Introduction: Intel Galileo Interactive LED Matrix

About: that's me

Create an interactive 8x8 LED Matrix and send pictures to be displayed from anywhere around the world!

In this project we are using an Intel Galileo board which Intel has generously provided us with (they're giving a lot of those to unis worldwide). The Intel Galileo seems to be a great device for the job, as it combines a Linux system with built-in Ethernet with an Arduino

We created this interactive project as part of our course, Multimodal Media Madness - Personal Fabrication at RWTH Aachen University, Germany. It consists of two main elements, the Intel Galileo with the LED matrix and a server side application. On the server runs a simple drawing application so anyone who has access to the site can draw pictures, and your LED matrix will display them!

A running version of the drawing app can probably still be found at

Step 1: Gather Materials

For this Instructable you'll need:

Step 2: Install the LED Matrix and Bit Shift Register

Install the 8x8 LED Matrix on the Breadboard. Have the side with text face the left side of your Breadboard. The LED matrix has two sets of 16 Pins. The Pins for the Vcc of the LEDs are on the column and the Pins for the green LEDs are on the row to the right, the Pins for the blue and the red ones are on the rows to the left.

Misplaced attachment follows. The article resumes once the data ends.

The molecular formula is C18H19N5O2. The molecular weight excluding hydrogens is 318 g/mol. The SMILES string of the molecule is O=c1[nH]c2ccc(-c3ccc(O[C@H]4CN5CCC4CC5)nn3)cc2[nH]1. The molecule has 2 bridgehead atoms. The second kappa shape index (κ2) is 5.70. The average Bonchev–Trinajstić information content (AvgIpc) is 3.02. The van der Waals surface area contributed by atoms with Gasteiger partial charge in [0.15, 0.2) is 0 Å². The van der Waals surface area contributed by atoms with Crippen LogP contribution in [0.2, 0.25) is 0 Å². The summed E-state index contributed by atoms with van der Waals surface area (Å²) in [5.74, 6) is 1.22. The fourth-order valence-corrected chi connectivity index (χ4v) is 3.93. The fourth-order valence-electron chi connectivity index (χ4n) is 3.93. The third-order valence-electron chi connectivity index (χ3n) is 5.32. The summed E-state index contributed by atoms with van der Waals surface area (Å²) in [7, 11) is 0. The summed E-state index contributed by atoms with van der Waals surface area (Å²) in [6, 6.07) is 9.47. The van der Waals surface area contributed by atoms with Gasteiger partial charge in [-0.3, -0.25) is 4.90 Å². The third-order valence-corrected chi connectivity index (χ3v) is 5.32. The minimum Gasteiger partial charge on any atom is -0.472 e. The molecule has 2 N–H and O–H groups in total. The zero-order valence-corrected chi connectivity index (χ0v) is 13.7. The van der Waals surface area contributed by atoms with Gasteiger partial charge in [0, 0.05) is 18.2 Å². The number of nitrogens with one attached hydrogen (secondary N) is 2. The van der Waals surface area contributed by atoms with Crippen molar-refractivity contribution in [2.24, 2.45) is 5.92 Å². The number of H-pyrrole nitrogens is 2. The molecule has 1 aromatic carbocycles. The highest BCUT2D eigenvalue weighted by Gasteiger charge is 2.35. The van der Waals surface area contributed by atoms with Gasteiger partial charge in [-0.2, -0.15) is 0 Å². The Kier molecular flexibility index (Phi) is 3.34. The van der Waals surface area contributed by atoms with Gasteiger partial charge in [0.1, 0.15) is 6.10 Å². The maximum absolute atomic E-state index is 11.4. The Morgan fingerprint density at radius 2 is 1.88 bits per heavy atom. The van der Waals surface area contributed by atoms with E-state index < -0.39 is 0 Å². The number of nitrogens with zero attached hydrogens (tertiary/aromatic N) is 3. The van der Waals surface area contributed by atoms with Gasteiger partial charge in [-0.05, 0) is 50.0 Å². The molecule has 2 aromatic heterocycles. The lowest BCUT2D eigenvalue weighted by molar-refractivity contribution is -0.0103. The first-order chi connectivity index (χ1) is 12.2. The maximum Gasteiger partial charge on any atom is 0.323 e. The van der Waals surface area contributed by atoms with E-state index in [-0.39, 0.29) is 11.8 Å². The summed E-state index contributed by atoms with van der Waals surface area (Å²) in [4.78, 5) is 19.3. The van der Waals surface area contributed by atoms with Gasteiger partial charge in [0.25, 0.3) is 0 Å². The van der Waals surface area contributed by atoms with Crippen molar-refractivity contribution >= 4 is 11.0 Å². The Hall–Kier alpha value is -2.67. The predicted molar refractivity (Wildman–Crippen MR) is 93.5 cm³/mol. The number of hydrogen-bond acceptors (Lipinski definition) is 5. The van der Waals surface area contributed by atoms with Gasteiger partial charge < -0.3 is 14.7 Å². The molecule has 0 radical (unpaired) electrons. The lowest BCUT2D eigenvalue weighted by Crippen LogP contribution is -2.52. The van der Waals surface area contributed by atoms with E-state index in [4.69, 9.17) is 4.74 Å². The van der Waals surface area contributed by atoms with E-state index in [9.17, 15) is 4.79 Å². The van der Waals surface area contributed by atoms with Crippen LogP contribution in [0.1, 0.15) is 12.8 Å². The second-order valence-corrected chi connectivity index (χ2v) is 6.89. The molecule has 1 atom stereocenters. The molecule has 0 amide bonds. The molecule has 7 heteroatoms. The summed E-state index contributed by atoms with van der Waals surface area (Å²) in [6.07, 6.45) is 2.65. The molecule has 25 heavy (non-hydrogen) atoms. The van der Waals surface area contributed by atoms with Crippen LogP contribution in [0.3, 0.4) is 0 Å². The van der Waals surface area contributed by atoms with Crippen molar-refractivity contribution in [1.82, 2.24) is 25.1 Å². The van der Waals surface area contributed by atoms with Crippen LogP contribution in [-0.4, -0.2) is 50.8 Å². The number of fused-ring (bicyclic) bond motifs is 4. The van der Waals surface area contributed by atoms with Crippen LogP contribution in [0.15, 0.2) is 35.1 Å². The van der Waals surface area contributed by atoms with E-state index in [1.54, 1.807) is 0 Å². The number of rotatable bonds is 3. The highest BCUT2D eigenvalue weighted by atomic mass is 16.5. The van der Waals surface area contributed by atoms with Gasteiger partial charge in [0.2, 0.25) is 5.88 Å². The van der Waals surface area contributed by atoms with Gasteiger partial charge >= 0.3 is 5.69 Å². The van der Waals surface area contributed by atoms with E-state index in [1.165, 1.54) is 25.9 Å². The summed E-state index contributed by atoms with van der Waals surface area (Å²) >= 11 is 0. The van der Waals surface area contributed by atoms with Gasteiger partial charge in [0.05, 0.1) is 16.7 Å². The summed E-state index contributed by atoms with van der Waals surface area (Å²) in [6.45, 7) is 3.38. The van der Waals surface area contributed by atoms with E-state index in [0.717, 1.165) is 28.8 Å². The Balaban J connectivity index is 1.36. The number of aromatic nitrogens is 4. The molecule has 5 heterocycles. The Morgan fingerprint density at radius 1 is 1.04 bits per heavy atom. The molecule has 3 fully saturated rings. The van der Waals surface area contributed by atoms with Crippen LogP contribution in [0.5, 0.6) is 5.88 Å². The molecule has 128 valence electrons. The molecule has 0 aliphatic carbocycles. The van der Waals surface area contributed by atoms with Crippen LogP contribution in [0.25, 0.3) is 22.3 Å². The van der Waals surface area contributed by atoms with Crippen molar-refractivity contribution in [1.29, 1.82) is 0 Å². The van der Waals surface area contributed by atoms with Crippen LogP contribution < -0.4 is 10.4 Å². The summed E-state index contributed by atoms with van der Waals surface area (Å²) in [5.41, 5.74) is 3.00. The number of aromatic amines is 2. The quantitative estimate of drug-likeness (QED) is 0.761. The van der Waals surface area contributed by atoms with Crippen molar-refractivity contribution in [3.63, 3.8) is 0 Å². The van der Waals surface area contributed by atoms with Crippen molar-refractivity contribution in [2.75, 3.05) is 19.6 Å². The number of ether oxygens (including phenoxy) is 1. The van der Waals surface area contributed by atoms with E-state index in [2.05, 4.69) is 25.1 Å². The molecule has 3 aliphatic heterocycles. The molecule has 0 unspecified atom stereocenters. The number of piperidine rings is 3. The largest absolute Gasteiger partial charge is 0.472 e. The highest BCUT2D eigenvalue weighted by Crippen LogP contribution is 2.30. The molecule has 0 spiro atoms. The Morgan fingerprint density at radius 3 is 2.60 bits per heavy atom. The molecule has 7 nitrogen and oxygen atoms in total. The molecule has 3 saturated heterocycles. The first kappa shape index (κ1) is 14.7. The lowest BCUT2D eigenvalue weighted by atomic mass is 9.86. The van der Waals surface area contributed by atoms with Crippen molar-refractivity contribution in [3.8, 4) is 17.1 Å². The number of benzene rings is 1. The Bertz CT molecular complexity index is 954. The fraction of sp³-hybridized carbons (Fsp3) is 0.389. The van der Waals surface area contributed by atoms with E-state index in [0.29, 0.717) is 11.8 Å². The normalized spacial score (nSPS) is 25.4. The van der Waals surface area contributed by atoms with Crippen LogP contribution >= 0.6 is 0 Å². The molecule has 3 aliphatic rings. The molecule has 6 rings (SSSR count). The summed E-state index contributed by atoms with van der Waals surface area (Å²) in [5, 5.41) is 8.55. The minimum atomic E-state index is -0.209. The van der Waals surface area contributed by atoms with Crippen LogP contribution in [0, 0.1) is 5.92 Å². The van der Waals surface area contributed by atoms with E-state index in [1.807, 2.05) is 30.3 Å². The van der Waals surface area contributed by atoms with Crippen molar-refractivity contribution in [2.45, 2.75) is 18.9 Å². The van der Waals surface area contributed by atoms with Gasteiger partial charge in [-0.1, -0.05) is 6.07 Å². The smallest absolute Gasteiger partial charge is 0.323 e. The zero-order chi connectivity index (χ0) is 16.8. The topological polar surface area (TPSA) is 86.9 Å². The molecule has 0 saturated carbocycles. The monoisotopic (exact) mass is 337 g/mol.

Place the High Voltage Source Driver close to the right side of the 8x8 LED Matrix.

Step 3: Connect the High Voltage Driver to the Matrix

Connect the High Voltage Source Driver (HVSD) to the Pins of the Vcc columns of the 8x8 LED Matrix. Output 1 goes to LED Pin 32, Output 2 to Pin 31 and so on.

Note that the column pins asadre the two outermost sets of 4 Pins(Pins 17 to 20 and 29 to 32) on one side of the Matrix. To be sure which side this is please refer to the datasheet. Pin1 is labeled as that on the bottom of the Matrix.